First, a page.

Can’t stand the ugly view of mold and stains on the once beautiful wooden floor? Do you have any commercial bleach at home, but you are not sure if it can be safely used as a stain remover for this type of floor? Can you bleach hardwood floors?
In general, the use of bleach on hardwood is not always a safe option. However, if you take the necessary precautions, you can use bleach to restore the shine of hardwood without causing permanent side effects on the floor.
Types of wood bleaches
There are three types of bleaches that can be used on wood: chlorine bleaches, two-part (peroxide) bleaches and oxalic acid. Not all bleaches are replaceable. The best floor bleach depends on the color source you want to remove. The challenge is therefore to know what caused the stain and which whitening agent is suitable.
Chlorine bleach: As in laundry, chlorine bleach removes dyes and many organic stains such as tea, blood, berry-based juices and other food products. The use of home bleach is the mildest form and may require several treatments to prove effective. For a stronger chlorine based bleach, choose pool chlorine (calcium hypochlorite). Buy chlorine for the pool at your local supermarket or pool supply.
Two-part bleaches: While chlorine bleach fights many organic paints, dyes and stains, it does not significantly change the color of the wood. Two-part bleach is the only choice for changing the color of the wood. Some stains that do not respond to oxalic or chlorine bleaches will disappear after applying two-part bleaches. Look for this type of bleach at your local DIY or DIY store.
Oxalic acid: Nothing combats iron and rust stains like oxalic acid. It also removes water stains (caused by the iron content of water) and some black iron-based inks, although they are not effective against carbon-based Indian ink. Even animal urine stains can react to oxalic acid. Oxalic acid can be purchased in crystalline form in pharmacies and hardware or home stores, as well as other sources. For best results, use pure oxalic acid.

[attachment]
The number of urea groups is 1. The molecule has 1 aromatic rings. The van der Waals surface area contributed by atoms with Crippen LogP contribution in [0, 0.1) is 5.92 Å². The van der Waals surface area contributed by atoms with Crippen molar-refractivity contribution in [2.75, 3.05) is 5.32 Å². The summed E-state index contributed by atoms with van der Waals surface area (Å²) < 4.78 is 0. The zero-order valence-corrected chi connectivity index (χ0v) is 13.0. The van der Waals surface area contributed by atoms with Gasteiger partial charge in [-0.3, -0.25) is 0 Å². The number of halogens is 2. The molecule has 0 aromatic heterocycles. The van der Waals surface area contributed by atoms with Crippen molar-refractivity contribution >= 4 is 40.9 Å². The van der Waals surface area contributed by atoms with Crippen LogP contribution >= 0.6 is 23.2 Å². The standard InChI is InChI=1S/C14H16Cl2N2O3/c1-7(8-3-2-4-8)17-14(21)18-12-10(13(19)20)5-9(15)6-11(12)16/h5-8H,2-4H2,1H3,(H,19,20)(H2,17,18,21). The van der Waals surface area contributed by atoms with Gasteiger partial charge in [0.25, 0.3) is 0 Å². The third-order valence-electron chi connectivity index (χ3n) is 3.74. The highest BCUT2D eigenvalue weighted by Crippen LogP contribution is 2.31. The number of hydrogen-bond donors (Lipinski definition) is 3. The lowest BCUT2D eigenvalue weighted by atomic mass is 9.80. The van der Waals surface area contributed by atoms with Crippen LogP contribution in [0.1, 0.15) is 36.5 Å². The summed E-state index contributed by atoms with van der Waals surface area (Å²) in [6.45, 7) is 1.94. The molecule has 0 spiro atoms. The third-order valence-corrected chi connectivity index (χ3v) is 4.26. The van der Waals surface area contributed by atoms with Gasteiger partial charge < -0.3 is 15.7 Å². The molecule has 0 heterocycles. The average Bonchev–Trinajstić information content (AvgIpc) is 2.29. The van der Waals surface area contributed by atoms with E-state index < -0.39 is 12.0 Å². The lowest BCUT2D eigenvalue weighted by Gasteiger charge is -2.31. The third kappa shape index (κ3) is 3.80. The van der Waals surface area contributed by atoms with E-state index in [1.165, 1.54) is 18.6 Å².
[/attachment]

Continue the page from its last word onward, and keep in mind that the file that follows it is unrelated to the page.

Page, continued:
Sometimes you can find a reference to other bleaching solutions. For example, bleaching with chlorinated lime is often used in particular for walnuts. On the other hand, potassium permanganate creates a bleach that leaves a residual purple shade. Both of these chemicals are readily available online and in local stores or pharmacies. Simply dissolve the chemicals in water to create a strong solution. Continue painting, wait for the solution to work, and neutralize as with any other bleach.
Whitening and safety guidelines
Before applying any bleaching agent to hardwood floors, consider the size of the bleaching area and the condition of the floor, as well as the nature of the bleach itself. Each bleach will slightly worsen the wood. Chemically weakened wood fibers are more susceptible to wear due to pedestrian traffic. For this reason, many specialists advise against whitening wooden floors.
Bleaching stains is not as destructive as bleaching the entire floor to remove wood color because it covers a limited area. It is also much easier: before applying the bleach to the wood, you need to remove the finish – with a tool for removing insulation or grinding.